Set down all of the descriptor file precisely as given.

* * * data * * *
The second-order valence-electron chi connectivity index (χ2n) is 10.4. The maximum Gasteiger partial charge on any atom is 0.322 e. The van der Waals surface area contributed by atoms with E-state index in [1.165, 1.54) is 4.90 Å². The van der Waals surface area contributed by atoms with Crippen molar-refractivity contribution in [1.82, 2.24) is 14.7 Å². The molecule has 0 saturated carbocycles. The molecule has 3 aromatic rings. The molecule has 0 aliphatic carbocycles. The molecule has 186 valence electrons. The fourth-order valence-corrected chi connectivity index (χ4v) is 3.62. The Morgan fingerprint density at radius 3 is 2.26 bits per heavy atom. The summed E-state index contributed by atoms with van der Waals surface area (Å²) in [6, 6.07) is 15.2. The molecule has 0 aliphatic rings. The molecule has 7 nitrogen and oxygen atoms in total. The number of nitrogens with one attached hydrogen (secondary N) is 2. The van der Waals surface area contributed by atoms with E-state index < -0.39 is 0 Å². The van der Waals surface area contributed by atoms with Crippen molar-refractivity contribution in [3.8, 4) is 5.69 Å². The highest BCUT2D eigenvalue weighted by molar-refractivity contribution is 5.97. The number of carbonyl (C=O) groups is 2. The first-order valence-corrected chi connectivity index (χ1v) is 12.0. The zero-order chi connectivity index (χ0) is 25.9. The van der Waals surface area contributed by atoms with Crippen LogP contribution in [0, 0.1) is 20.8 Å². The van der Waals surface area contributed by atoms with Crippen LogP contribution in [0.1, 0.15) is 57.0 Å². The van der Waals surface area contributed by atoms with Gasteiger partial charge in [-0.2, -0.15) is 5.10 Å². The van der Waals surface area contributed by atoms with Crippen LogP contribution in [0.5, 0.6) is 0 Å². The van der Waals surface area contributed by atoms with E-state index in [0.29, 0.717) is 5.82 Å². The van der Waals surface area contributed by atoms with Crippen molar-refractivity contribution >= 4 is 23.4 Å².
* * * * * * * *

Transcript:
The second-order valence-electron chi connectivity index (χ2n) is 10.4. The maximum Gasteiger partial charge on any atom is 0.322 e. The van der Waals surface area contributed by atoms with E-state index in [1.165, 1.54) is 4.90 Å². The van der Waals surface area contributed by atoms with Crippen molar-refractivity contribution in [1.82, 2.24) is 14.7 Å². The molecule has 0 saturated carbocycles. The molecule has 3 aromatic rings. The molecule has 0 aliphatic carbocycles. The molecule has 186 valence electrons. The fourth-order valence-corrected chi connectivity index (χ4v) is 3.62. The Morgan fingerprint density at radius 3 is 2.26 bits per heavy atom. The summed E-state index contributed by atoms with van der Waals surface area (Å²) in [6, 6.07) is 15.2. The molecule has 0 aliphatic rings. The molecule has 7 nitrogen and oxygen atoms in total. The number of nitrogens with one attached hydrogen (secondary N) is 2. The van der Waals surface area contributed by atoms with E-state index < -0.39 is 0 Å². The van der Waals surface area contributed by atoms with Crippen molar-refractivity contribution in [3.8, 4) is 5.69 Å². The highest BCUT2D eigenvalue weighted by molar-refractivity contribution is 5.97. The number of carbonyl (C=O) groups is 2. The first-order valence-corrected chi connectivity index (χ1v) is 12.0. The zero-order chi connectivity index (χ0) is 25.9. The van der Waals surface area contributed by atoms with Crippen LogP contribution in [0, 0.1) is 20.8 Å². The van der Waals surface area contributed by atoms with Crippen LogP contribution in [0.1, 0.15) is 57.0 Å². The van der Waals surface area contributed by atoms with Gasteiger partial charge in [-0.2, -0.15) is 5.10 Å². The van der Waals surface area contributed by atoms with Crippen LogP contribution in [0.5, 0.6) is 0 Å². The van der Waals surface area contributed by atoms with E-state index in [0.29, 0.717) is 5.82 Å². The van der Waals surface area contributed by atoms with Crippen molar-refractivity contribution >= 4 is 23.4 Å².